Providence Saint Joseph Medical Center is the first hospital in the USA to conduct a magnetic resonance imaging (MRI) scan of a patient implanted with a new MRI-compatible pacemaker.
Cardiothoracic surgeon Raymond Schaerf, implanted the Accent MRI pacemaker and Tendril MRI lead (St Jude Medical) in Karolyi Fenyvesi, 82, of Burbank, who last week successfully underwent magnetic resonance imaging.
Led by Schaerf, Providence Saint Joseph in Burbank (California, USA) was part a global clinical study to help determine if a patient can safely and effectively undergo a full-body, high-resolution MRI scan with the Accent MRI system.
Many patients with pacemakers and defibrillators need MRI studies to help with their care and diagnoses, says Schaerf, a leader in the study of MRI use on patients with implanted devices including pacemakers and defibrillators. The Accent pacemaker was designed to be compatible with MRI, often the preferred diagnostic tool for some medical conditions such as cancer, stroke, spine and neurological disorders.
“We have been privileged to have done more than 400 MRI studies through an FDA-approved study over the last six years, but are restricted in what studies can be performed,” Schaerf says. “With this device and system, we have made a great leap forward, and in this patient actually did an MRI of the heart, with no problems and no artifacts on the scan caused by metal.”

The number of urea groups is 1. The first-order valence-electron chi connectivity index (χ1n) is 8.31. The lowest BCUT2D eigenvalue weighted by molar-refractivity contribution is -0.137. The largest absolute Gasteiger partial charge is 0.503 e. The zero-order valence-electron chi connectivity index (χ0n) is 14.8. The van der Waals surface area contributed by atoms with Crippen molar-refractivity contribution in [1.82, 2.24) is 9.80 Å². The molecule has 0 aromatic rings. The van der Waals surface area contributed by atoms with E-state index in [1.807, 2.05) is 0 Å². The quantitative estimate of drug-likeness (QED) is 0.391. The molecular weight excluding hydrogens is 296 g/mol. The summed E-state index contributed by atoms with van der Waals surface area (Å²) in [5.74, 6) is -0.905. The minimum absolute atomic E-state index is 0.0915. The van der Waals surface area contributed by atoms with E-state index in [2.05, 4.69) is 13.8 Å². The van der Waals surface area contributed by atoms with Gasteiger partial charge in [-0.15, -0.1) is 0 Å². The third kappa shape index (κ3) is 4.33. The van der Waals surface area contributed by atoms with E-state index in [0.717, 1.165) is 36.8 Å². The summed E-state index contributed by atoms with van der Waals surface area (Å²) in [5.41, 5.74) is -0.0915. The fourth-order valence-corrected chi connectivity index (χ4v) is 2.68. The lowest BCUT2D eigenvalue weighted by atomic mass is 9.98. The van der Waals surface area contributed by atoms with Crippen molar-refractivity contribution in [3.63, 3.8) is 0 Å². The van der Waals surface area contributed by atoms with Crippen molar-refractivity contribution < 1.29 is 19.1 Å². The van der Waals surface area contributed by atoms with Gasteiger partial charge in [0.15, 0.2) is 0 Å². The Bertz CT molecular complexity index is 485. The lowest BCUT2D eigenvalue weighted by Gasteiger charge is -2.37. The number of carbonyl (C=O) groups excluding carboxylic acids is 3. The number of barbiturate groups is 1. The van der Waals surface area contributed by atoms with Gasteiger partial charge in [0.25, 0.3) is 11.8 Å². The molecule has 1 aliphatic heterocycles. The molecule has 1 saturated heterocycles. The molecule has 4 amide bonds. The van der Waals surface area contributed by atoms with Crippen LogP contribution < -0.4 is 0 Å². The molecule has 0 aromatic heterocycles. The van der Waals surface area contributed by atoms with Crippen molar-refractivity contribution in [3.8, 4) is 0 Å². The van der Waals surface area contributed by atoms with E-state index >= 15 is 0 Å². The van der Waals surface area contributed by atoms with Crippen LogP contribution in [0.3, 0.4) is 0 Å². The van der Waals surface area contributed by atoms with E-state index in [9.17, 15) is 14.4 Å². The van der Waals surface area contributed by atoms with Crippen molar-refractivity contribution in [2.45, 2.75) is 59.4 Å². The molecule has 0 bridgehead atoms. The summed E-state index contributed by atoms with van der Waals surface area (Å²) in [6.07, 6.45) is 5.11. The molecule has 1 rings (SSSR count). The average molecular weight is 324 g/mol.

In this clinical study, a pacemaker is implanted to help treat a patient with bradycardia. A pacemaker helps monitor the heart and provides electrical stimulation when the heart beat is too slow.
The investigational Accent MRI pacemaker and Tendril MRI lead can be used for full-body scans without any anatomical restrictions because of technology designed to protect a patient from the risks associated with an MRI environment.
The Accent MRI pacemaker and Tendril MRI lead, developed by St Jude Medical, are available in Europe and Japan. In March 2012, St Jude Medical received conditional investigational device exemption approval from the US Food and Drug Administration to start enrolment in this clinical study.